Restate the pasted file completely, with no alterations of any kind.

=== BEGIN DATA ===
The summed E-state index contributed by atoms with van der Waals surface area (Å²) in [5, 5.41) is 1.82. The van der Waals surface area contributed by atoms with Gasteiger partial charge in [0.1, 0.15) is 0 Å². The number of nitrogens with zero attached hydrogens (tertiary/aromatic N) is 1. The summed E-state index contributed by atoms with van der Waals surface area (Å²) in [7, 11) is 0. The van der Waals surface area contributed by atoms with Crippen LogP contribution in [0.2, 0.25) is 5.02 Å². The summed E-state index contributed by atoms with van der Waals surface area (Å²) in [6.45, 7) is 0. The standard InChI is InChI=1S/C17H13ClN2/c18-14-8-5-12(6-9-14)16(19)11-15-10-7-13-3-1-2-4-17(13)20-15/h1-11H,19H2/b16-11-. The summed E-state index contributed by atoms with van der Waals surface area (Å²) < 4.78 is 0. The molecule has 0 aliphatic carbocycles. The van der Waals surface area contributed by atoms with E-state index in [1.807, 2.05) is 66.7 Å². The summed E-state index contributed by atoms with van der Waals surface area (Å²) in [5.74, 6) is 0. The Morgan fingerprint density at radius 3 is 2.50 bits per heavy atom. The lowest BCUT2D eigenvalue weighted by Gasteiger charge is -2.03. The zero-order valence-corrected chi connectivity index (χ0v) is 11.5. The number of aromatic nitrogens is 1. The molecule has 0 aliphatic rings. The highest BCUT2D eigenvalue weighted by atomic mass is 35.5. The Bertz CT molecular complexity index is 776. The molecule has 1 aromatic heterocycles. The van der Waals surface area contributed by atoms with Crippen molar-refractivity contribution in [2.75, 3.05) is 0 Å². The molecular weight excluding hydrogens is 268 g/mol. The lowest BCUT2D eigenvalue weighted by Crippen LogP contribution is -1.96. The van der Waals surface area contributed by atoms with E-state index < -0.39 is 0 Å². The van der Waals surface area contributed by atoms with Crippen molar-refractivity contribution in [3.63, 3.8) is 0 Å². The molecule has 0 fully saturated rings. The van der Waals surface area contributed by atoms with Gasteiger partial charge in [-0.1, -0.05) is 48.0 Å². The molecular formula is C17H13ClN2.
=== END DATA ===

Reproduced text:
The summed E-state index contributed by atoms with van der Waals surface area (Å²) in [5, 5.41) is 1.82. The van der Waals surface area contributed by atoms with Gasteiger partial charge in [0.1, 0.15) is 0 Å². The number of nitrogens with zero attached hydrogens (tertiary/aromatic N) is 1. The summed E-state index contributed by atoms with van der Waals surface area (Å²) in [7, 11) is 0. The van der Waals surface area contributed by atoms with Crippen LogP contribution in [0.2, 0.25) is 5.02 Å². The summed E-state index contributed by atoms with van der Waals surface area (Å²) in [6.45, 7) is 0. The standard InChI is InChI=1S/C17H13ClN2/c18-14-8-5-12(6-9-14)16(19)11-15-10-7-13-3-1-2-4-17(13)20-15/h1-11H,19H2/b16-11-. The summed E-state index contributed by atoms with van der Waals surface area (Å²) < 4.78 is 0. The molecule has 0 aliphatic carbocycles. The van der Waals surface area contributed by atoms with E-state index in [1.807, 2.05) is 66.7 Å². The summed E-state index contributed by atoms with van der Waals surface area (Å²) in [5.74, 6) is 0. The Morgan fingerprint density at radius 3 is 2.50 bits per heavy atom. The lowest BCUT2D eigenvalue weighted by Gasteiger charge is -2.03. The zero-order valence-corrected chi connectivity index (χ0v) is 11.5. The number of aromatic nitrogens is 1. The molecule has 0 aliphatic rings. The highest BCUT2D eigenvalue weighted by atomic mass is 35.5. The Bertz CT molecular complexity index is 776. The molecule has 1 aromatic heterocycles. The van der Waals surface area contributed by atoms with Crippen molar-refractivity contribution in [2.75, 3.05) is 0 Å². The molecular weight excluding hydrogens is 268 g/mol. The lowest BCUT2D eigenvalue weighted by Crippen LogP contribution is -1.96. The van der Waals surface area contributed by atoms with E-state index < -0.39 is 0 Å². The van der Waals surface area contributed by atoms with Crippen molar-refractivity contribution in [3.63, 3.8) is 0 Å². The molecule has 0 fully saturated rings. The van der Waals surface area contributed by atoms with Gasteiger partial charge in [-0.1, -0.05) is 48.0 Å². The molecular formula is C17H13ClN2.